Is Squarespace Good For SEO, Squarespace vs. Wordpress, And What SEO Really Means

As we've seen, Squarespace does have real challenges with SEO. If SEO is important to you, and for most people it is, you need to put some real thought into how you will implement your site in Squarespace. Keep the main problems we've outlined in mind and act to work around them by choosing the right template, developing a good keyword strategy, paying attention to headlines and titles and meta descriptions, and taking a look at a good Squarespace SEO guide to get things right. If you follow an effective content strategy, your efforts will likely trump any of these issues and render them almost unimportant.

Is Squarespace as good as Wordpress for SEO? If you use the right template and follow best practices, you can definitely rank your Squarespace website as well as a Wordpress site. Quite possibly you'll do better, since you'll be sure to avoid a number of back end issues you need to make sure to take care of with a Wordpress site, and you'll never get hacked or have a problem with plugins, updates or hosting.

On the other hand, if you're currently using a problematic template, consider what you can do to mitigate its issues. It might be worth it to switch, but in most cases, you're better off just putting out excellent content that follows a good content strategy.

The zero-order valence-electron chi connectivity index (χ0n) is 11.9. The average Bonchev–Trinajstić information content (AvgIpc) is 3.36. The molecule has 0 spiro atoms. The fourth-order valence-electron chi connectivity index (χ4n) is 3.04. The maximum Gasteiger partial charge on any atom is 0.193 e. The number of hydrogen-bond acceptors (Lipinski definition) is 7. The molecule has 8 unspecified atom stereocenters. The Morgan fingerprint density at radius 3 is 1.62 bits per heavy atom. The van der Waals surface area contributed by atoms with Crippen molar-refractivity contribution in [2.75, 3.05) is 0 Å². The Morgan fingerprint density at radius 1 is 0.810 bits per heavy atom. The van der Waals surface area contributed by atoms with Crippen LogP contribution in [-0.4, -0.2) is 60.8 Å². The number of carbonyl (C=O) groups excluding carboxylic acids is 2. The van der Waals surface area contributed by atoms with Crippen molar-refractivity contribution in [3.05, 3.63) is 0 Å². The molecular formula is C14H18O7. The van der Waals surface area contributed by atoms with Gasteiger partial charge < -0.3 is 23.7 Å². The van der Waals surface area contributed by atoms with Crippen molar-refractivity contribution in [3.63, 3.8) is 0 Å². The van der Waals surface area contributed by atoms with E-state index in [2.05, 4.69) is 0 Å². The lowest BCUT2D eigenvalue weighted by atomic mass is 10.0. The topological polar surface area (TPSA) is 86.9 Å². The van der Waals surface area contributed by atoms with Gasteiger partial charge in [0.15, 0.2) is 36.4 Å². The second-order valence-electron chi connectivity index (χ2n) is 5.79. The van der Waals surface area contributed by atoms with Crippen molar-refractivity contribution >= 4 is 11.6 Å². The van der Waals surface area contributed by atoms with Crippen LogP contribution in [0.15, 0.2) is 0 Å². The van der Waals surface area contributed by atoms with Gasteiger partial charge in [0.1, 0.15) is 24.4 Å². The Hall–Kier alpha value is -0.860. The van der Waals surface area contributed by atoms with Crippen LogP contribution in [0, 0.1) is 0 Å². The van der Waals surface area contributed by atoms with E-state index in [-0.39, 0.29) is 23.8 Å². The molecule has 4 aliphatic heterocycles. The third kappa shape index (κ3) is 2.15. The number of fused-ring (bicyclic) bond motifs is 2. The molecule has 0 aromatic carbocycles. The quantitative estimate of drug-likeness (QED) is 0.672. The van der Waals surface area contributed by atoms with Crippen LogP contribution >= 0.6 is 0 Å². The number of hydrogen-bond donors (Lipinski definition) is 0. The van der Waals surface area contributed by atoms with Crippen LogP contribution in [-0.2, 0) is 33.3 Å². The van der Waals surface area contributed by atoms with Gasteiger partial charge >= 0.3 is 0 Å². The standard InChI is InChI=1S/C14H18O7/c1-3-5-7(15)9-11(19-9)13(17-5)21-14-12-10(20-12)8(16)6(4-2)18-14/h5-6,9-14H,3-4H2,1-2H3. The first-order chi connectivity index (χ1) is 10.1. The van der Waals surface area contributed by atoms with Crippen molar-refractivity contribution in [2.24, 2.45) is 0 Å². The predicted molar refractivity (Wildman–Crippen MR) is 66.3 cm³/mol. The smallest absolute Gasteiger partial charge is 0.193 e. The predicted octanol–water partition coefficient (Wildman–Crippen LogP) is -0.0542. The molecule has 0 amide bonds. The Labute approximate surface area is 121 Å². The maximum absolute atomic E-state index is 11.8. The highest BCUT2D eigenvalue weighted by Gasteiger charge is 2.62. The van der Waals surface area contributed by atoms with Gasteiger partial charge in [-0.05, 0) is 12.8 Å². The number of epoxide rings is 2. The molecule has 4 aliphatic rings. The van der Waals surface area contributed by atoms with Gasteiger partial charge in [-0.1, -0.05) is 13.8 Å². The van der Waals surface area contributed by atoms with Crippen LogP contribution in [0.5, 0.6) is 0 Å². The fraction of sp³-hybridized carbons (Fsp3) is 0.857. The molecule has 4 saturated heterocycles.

If you're not using Squarespace yet, consider it. You can definitely do well, and you shouldn't listen to the naysayers. By being aware of the issues that do exist, you can create a site that will perform superbly and save yourself the headaches that sometimes come with other platforms.

It's important to keep in mind what SEO is: a zero-sum competition. You're struggling with other people trying to achieve the same thing you are. Those efforts are what get them their rankings. No platform is going to spare you the hard work you need to put into your website's search engine optimization, from thoughtfully setting up your information architecture, to implementing your SEO keyword research and content strategy, to getting backlinks. This essential SEO work is mainly what is going to matter. And all of these areas are there for you to work on if you have a Squarespace site. You just have to do the work.